Back to the Toilets and the investigations have continued throughout the day and we seem to have narrowed it down to some Greek football slogans, possibly with a touch of Millwall thrown in. We may even have the two teams involved, at least one coming from Thessalonike and the graffiti may even be a little rude. All very strange. Intriguing comment on twitter while trying to find out more was that there are Caley Thistle and Ross County slogans daubed on a remote Greek island puzzling the residents there.
That was some fine music and going by a fb posting may squeeze another concert in at Celtic Connections, best described by Celtic Connections themselves. The Fiddletree Gig.
“The giant sugar maple for which this project is named, having grown on a Cape Breton hillside for perhaps 300 years, was felled in 1994 by local luthier, fiddler and composer Otis Tomas, who went on to craft its wood into a unique family of instruments, and his reflections on its history into a unique suite of music.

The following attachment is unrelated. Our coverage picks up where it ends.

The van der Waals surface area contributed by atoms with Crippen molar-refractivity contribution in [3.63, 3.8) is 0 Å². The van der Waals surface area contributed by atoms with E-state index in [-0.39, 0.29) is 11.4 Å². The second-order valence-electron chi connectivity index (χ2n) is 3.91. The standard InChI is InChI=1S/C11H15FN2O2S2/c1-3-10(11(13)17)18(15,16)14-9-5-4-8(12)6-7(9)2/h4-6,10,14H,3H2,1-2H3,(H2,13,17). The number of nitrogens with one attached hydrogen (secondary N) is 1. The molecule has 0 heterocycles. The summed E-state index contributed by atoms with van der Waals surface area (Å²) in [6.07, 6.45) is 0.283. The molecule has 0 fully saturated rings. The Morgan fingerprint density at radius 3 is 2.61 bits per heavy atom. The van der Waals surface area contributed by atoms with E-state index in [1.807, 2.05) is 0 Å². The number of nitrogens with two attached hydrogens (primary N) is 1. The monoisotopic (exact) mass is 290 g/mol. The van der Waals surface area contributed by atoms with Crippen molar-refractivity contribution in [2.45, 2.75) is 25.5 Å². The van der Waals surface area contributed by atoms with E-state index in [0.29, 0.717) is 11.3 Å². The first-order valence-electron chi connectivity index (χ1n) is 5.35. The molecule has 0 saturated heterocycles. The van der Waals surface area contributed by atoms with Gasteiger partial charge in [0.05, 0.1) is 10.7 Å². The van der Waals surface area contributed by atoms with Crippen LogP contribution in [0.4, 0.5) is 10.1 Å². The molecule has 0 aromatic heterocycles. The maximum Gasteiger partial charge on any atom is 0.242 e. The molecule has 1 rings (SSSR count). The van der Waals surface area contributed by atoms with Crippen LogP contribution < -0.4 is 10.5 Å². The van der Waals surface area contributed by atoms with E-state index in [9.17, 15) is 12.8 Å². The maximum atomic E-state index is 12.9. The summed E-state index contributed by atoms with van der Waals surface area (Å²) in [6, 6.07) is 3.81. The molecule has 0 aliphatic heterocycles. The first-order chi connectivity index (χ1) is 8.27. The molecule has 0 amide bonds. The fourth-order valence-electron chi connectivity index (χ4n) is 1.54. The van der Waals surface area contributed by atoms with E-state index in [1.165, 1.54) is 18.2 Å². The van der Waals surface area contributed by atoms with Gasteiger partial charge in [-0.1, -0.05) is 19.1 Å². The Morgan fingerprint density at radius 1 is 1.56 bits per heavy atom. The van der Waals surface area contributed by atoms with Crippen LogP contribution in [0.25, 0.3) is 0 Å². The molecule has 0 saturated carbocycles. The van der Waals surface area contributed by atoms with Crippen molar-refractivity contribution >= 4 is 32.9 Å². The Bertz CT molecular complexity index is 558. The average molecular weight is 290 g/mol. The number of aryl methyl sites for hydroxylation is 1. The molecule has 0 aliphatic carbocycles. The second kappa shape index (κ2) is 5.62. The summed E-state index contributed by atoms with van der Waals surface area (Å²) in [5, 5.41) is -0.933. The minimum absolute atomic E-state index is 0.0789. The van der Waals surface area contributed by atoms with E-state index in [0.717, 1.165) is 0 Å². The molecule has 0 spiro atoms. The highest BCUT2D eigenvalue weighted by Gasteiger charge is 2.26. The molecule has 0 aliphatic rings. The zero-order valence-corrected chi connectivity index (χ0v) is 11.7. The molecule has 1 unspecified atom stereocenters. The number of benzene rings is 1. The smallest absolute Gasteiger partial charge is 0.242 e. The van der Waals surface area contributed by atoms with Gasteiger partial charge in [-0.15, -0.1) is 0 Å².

After previous acclaimed performances at the Celtic Colours festival, this UK première features Tomas with a hand-picked ensemble of Scottish, Irish, Canadian and US musicians: Sarah McFadyen (fiddle), Joel Sanderson (cello/viola), Abby Newton (cello/fiddle), Mairi Campbell (fiddle/viola), Paul MacDonald (guitar), Laoise Kelly (harp) and Claudine Langille (mandolin).”
Means we are going to be running down the road to the Old Fruit Market from the Royal Concert Hall to catch the Shooglenifty 25th Anniversary concert. But you only live once.
Last night went out to listen to some brilliant music played by McFall’s Chamber. Stopped of on the way up the road at the Inn and was told that one of the musicians was asking for me which had me puzzled but when I went through to the dinning room I met up with an ‘old pal’ Mairi Campbell. Had a good chat catching up at half time and again at the end. I was entranced by some of the compositions, in the first half by James Ross’ Chasing the Sun and in the second half by all four new compositions especially Aida O’ Rourke’s Horns in the Little Bay. Although not a musician I could see there was lots of complicated playing and speaking to Mairi afterwards she found it quite difficult as she had only played the pieces three times before. A great night of great sounds and a stunning setting.